The Cohort Comparison graph illustrates how quickly the developer has been onboarding relative to past hires at a point of equivalent tenure (i.e., how did everyone fare on the 20th week?)
Smart managers want to help every developer ramp up faster than the one before. This is possible with sufficient dedication to test coverage, documentation, and tech debt removal. The Cohort Report offers a lens to open discussion around how these first 12 months chart relative to past hires from the same cohort (i.e., their first year at the company).
📍 Some productive conversations that can the Cohort Report can bring about:
How many weeks passed before the developer ascended to their productive peak? What could management have done to have made this process faster? Was there adequate documentation that was easy to locate? Was there clarity about initial objectives?
Once the developer reached their productive peak, did they continue at that level, or was there continued variability? Are there steps that could be taken to remove obstacles to consistent weekly output?
Which past developers tended to show up alongside the weekly output of the developer being reviewed? What path did those past developers end up following, and can that help instruct what types of tickets or management style would be best for the new hire?
If you are a manager in these conversations, put yourself in the developer's shoes and admit that Line Impact does not tell the entire story of what was getting done in a given week. Their total impact to the team's dynamic includes many other factors, and the clarity of their leadership direction is a principle determinant of the results that follow.
If you have more than five minutes to prepare for your annual review, here are some other reports to stuff in your quiver.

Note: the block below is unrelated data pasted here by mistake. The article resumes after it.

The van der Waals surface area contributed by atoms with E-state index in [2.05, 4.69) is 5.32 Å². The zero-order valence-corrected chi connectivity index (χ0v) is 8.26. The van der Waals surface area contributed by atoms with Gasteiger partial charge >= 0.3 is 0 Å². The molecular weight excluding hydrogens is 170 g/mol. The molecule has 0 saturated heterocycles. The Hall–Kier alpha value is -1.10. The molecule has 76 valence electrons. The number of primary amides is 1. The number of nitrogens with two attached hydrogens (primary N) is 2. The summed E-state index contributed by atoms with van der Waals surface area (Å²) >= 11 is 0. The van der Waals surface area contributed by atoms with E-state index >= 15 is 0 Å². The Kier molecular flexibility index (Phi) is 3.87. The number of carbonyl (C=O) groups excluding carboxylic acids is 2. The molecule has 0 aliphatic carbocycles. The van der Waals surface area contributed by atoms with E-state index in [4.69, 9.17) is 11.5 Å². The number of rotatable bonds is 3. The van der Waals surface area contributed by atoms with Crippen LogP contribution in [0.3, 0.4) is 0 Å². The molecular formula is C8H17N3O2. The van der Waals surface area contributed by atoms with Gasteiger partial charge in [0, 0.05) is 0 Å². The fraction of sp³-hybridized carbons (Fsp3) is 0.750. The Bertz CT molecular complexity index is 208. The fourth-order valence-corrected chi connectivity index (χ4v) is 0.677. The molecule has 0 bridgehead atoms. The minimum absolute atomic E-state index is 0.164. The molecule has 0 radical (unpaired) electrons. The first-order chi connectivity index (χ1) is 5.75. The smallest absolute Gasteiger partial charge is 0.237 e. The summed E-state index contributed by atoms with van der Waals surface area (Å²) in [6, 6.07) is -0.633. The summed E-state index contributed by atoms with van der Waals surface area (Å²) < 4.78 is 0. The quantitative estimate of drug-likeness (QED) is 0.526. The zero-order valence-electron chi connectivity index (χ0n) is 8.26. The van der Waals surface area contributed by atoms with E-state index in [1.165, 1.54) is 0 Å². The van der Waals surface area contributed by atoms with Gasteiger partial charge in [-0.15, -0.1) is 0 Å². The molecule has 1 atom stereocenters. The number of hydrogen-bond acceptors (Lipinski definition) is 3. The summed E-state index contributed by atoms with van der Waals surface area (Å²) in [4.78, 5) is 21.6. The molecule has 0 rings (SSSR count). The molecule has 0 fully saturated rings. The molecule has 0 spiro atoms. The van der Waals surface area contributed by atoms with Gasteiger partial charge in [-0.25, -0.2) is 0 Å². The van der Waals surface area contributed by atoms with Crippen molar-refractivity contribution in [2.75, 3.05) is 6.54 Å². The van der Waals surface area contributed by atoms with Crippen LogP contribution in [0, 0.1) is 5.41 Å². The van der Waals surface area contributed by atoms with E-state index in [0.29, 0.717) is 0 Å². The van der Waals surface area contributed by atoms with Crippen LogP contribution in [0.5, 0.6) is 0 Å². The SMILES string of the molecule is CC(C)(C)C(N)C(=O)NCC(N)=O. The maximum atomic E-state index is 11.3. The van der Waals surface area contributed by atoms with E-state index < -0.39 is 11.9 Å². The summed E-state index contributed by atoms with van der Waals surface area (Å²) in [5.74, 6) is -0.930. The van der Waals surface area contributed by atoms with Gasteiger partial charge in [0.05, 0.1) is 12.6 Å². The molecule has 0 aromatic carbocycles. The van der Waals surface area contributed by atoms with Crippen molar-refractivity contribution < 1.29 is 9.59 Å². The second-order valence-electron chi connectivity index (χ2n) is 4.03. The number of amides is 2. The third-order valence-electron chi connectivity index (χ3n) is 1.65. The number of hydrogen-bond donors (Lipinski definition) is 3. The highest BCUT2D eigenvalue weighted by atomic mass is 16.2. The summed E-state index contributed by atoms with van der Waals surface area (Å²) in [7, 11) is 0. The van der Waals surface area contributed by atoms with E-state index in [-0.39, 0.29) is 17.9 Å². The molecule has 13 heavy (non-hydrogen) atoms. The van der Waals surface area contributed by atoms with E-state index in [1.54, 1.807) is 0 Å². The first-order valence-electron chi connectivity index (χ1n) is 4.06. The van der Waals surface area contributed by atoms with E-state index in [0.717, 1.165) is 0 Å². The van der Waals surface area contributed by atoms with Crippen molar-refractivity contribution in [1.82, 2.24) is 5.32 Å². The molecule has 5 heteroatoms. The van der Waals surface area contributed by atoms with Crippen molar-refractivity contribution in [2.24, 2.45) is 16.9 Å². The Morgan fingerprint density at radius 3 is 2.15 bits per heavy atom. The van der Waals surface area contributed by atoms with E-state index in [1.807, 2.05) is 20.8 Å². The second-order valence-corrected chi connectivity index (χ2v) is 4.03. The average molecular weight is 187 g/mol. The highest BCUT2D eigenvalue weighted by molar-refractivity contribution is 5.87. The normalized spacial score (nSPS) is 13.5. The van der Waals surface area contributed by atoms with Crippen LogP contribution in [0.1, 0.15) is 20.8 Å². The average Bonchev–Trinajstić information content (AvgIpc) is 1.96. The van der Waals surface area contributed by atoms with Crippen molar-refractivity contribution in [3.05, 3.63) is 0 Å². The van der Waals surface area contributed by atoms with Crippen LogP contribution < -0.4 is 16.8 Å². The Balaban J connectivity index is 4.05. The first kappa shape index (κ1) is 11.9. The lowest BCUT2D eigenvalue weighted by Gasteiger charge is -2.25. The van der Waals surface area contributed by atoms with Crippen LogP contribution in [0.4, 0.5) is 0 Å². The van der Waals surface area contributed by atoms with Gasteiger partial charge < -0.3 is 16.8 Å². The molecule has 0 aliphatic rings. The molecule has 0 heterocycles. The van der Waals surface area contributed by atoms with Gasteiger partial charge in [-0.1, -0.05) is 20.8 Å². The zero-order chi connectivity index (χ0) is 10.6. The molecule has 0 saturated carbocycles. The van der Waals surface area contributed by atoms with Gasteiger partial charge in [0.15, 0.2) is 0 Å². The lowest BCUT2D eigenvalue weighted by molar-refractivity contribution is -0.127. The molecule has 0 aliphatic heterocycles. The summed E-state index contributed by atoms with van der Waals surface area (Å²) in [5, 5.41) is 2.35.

A collection of badges that can be earned over time
Code metrics don't always tell the whole story. Perhaps someone on your team is taking time to mentor junior developers, or putting the extra effort into automating a repetitive task. These are important things to note in performance reviews as well.
With this in mind, we created Badges. Who doesn’t like collecting awards?
Badges are a great way to give recognition for the exemplary and varied work done by your team. There are two types: auto-assigned and admin-assigned.
Auto-assigned badges are awarded by GitClear when the developer meets a certain criteria. Some examples:
Parachute: Directed at least 10% of a month's code toward writing tests
Linguist: Contributed in more than 5 languages over the month
Honor Roll: Held the top spot on the leaderboard over 5 straight business days
Managers can also award badges to developers as a way of recognizing achievements, or for going above and beyond the call of duty. Some examples:
Sage: Mentored a junior dev in a meaningful way
Timesaver: Automated or toolified a repetitive task
Swan: Refactored code that used to be ugly
Badges help developers feel recognized, and they give managers an easy way to track extra efforts and milestones throughout the year.